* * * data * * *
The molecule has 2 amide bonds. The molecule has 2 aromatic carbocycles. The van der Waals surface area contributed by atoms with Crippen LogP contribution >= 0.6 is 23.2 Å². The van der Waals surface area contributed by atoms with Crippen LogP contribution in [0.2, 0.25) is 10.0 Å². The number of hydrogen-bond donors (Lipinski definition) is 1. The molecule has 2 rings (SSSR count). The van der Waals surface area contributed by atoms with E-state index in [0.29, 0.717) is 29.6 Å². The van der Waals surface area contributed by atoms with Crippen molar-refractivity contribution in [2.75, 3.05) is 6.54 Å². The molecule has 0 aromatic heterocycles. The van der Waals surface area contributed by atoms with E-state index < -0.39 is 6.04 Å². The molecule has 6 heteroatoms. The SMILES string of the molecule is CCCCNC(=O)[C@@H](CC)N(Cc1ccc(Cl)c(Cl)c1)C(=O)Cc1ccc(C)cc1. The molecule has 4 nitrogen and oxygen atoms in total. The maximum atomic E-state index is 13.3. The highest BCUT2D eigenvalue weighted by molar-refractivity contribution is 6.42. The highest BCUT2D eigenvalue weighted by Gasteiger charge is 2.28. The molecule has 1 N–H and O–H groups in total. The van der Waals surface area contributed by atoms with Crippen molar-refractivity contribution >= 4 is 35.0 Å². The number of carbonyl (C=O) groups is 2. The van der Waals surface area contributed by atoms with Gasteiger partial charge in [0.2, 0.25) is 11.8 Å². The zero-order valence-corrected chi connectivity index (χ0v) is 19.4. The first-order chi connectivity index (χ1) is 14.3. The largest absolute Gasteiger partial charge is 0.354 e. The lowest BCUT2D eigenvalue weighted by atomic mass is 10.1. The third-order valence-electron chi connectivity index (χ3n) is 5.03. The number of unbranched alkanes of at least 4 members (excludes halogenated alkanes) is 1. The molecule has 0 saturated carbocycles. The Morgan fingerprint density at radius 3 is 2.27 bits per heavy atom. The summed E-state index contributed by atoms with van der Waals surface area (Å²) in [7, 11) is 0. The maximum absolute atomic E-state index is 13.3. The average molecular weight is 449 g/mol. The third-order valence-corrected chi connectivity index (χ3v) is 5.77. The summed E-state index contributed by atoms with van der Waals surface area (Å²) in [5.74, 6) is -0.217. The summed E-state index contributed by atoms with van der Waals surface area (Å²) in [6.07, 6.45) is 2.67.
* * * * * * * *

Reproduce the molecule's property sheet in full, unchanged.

The molecule has 2 amide bonds. The molecule has 2 aromatic carbocycles. The van der Waals surface area contributed by atoms with Crippen LogP contribution >= 0.6 is 23.2 Å². The van der Waals surface area contributed by atoms with Crippen LogP contribution in [0.2, 0.25) is 10.0 Å². The number of hydrogen-bond donors (Lipinski definition) is 1. The molecule has 2 rings (SSSR count). The van der Waals surface area contributed by atoms with E-state index in [0.29, 0.717) is 29.6 Å². The van der Waals surface area contributed by atoms with Crippen molar-refractivity contribution in [2.75, 3.05) is 6.54 Å². The molecule has 0 aromatic heterocycles. The van der Waals surface area contributed by atoms with E-state index < -0.39 is 6.04 Å². The molecule has 6 heteroatoms. The SMILES string of the molecule is CCCCNC(=O)[C@@H](CC)N(Cc1ccc(Cl)c(Cl)c1)C(=O)Cc1ccc(C)cc1. The molecule has 4 nitrogen and oxygen atoms in total. The maximum atomic E-state index is 13.3. The highest BCUT2D eigenvalue weighted by molar-refractivity contribution is 6.42. The highest BCUT2D eigenvalue weighted by Gasteiger charge is 2.28. The molecule has 1 N–H and O–H groups in total. The van der Waals surface area contributed by atoms with Crippen molar-refractivity contribution >= 4 is 35.0 Å². The number of carbonyl (C=O) groups is 2. The van der Waals surface area contributed by atoms with Gasteiger partial charge in [0.2, 0.25) is 11.8 Å². The zero-order valence-corrected chi connectivity index (χ0v) is 19.4. The first-order chi connectivity index (χ1) is 14.3. The largest absolute Gasteiger partial charge is 0.354 e. The lowest BCUT2D eigenvalue weighted by atomic mass is 10.1. The third-order valence-electron chi connectivity index (χ3n) is 5.03. The number of unbranched alkanes of at least 4 members (excludes halogenated alkanes) is 1. The molecule has 0 saturated carbocycles. The Morgan fingerprint density at radius 3 is 2.27 bits per heavy atom. The summed E-state index contributed by atoms with van der Waals surface area (Å²) in [7, 11) is 0. The maximum absolute atomic E-state index is 13.3. The average molecular weight is 449 g/mol. The third-order valence-corrected chi connectivity index (χ3v) is 5.77. The summed E-state index contributed by atoms with van der Waals surface area (Å²) in [5.74, 6) is -0.217. The summed E-state index contributed by atoms with van der Waals surface area (Å²) in [6.07, 6.45) is 2.67.